I like Indian jewellery designs but not the emphasis on gold.
That got me thinking that people are unaware of India’s rich heritage in making jewellery. Jewellery is a 5,000-year-old fashion tradition in India and a wide range of materials types have been used within this period. Here are some of the other jewellery types that are indigenous to India
Dhokra is non–ferrous metal casting using the lost wax casting technique. This process has been used in India for over 4,000 years. Dhokra is a tribe of metalsmiths of West Bengal, a state in Eastern India. Their technique of lost wax casting is named after their tribe, hence Dhokra metal casting. The tribe which are still nomadic, now extends from Jharkhand to West Bengal and Orissa to Chattisgarh.
There are two main processes of lost wax casting: solid casting and hollow casting. While the former is predominant in Southern India, the latter is more common in Central and Eastern India. The procedure starts with a clay model and strings of beeswax that are used to channel the molten brass. Once the desired shape is obtained, it is left outside to dry under the sun. When completely dried, the piece is checked for alignment and heated under the ground. Finally, the work is treated to a fine polish to highlight the legendary allure of Dhokra. It takes several days for the craftsmen to complete Dhokra pieces and success of their work is dependent on weather conditions.
The most common jewellery in India is glass bangles. They are usually worn in pairs by women, one or more on each arm. Bangles are circular in shape, and, unlike bracelets, are not flexible. Bangles are also the symbol of the nuptial rituals. An Indian bride will be wearing gold as well as glass bangles on her wedding day. The glass bangles are mostly of the colour of the wedding dress. It is a common tradition to see a new bride wearing glass bangles at her wedding & the honeymoon will end when the last bangle breaks.
Raw glass for bangles is of the same material as for other glasswares and is taken out of the furnace through the pipes. Without removing the pipes, the molten glass is beaten to make its dimensions equal. After this, the glass with the pipe is placed in another furnace which has an automated roller. When this molten glass comes in contact with the roller, it starts stretching like a thread and rolls around it. In this process a spring of glass is formed. To make separate bangles, this spring is then cut with the help of a cutter.
Jewellery that is made from the tusk of an elephant is called ivory jewellery. Historically, wearing of ivory bangles used to be a must for bride in some regions of the country such as Rajasthan & Gujarat, Ivory, being soft, can be shaped into desired designs and patterns. Its USP was its light weight and white colour, which made it extremely attractive to people. Ivory is smooth and desired texture can be easily depicted on it. It was for these reasons it was very popular among jewellery makers. Ivory was used for making jewellery even before gold or any other metal, was used for jewellery making.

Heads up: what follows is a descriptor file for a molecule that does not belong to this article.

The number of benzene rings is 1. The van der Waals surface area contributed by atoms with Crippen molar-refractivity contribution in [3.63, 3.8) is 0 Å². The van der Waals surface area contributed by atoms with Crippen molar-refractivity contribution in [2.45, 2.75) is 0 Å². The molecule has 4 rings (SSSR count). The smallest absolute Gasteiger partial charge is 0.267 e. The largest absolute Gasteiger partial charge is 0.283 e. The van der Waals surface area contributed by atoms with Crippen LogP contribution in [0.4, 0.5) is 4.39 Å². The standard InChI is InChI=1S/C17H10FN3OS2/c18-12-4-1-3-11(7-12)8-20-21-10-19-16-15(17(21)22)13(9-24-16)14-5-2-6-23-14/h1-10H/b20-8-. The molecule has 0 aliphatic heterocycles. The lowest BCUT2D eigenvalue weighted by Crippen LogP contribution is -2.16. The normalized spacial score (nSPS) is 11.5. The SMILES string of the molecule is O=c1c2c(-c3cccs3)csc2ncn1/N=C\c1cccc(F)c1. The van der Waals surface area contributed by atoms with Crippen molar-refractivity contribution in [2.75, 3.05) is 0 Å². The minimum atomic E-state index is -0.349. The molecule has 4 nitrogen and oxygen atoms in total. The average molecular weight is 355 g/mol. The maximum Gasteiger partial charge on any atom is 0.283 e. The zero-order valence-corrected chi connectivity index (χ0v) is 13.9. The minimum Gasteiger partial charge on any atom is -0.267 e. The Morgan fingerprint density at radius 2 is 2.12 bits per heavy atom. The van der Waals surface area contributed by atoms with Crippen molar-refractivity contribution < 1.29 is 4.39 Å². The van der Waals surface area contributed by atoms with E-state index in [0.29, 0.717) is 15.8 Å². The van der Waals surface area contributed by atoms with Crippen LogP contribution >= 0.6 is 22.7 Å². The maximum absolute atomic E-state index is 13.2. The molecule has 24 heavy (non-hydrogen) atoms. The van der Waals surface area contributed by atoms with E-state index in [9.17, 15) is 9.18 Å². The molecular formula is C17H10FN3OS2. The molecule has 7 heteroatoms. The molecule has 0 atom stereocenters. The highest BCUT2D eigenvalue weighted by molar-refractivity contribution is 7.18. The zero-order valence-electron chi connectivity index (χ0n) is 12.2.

- Lac (lacquer)
Lac jewellery, also known as lacquer jewellery, originated in Rajasthan. People in Rajasthan believe that lac bangles bring good luck to those who wear them. Lac bangles are the most popular form of lac jewellery and are of very bright colors. The other types of work on bangles include embroidery or small glass pieces or paintings or even small hangings that are attached to the bangles. The rareness of a color and its unique value increase the value of a lac bangle.
The bangles of lac consist of an inner-core that has a covering of thin layer of superior quality lac. Core lac, when mixed with a material similar to white clay, strengthens the bangle. The heating, mixing, kneading, and hammer pounding of the parched ingredients takes place repeatedly and dough like mass is formed. Once this mass is heated, it is given shape and the expansion of the lac takes place. This results in thickening of bangle. Then a flat-shaped tool is used to roll the bangle across the flat surface, which gives it a proper thickness. The shaping is done by suppressing the length of lac into coloured grooves on every side of the mould.
Fashioning terracotta is one of the oldest jewellery crafts of India and dates back to the Harappa and Mohenjodaro civilizations. Archaeologists have found a variety of ornaments, such earrings, necklaces, pendants, and bracelets. Designs for these ornaments were inspired by nature, and portray animals, leaves, and flowers. The terracotta industry was developed to its fullest in West Bengal and Tamil Nadu.
The process of manufacturing involves purifying the clay, then shaping and designing the wet slab. It is then dried by exposure to the sun. Then the pieces are burned in a fire kiln so the clay develops a stone-like consistency. During the process of firing, the clay will take on either a natural brick color or shades of pink, grey, or white, depending on the quality of the clay. If the clay is burned along with sawdust, it will turn a natural black. These shaped and burnt clay pieces are then painted by hand with bright colours. Different rough or glazed finishes can be given to these terracotta jewellery products. They are painted, carved, or embedded with stones or beads, and embossed with patterns and traditional shapes.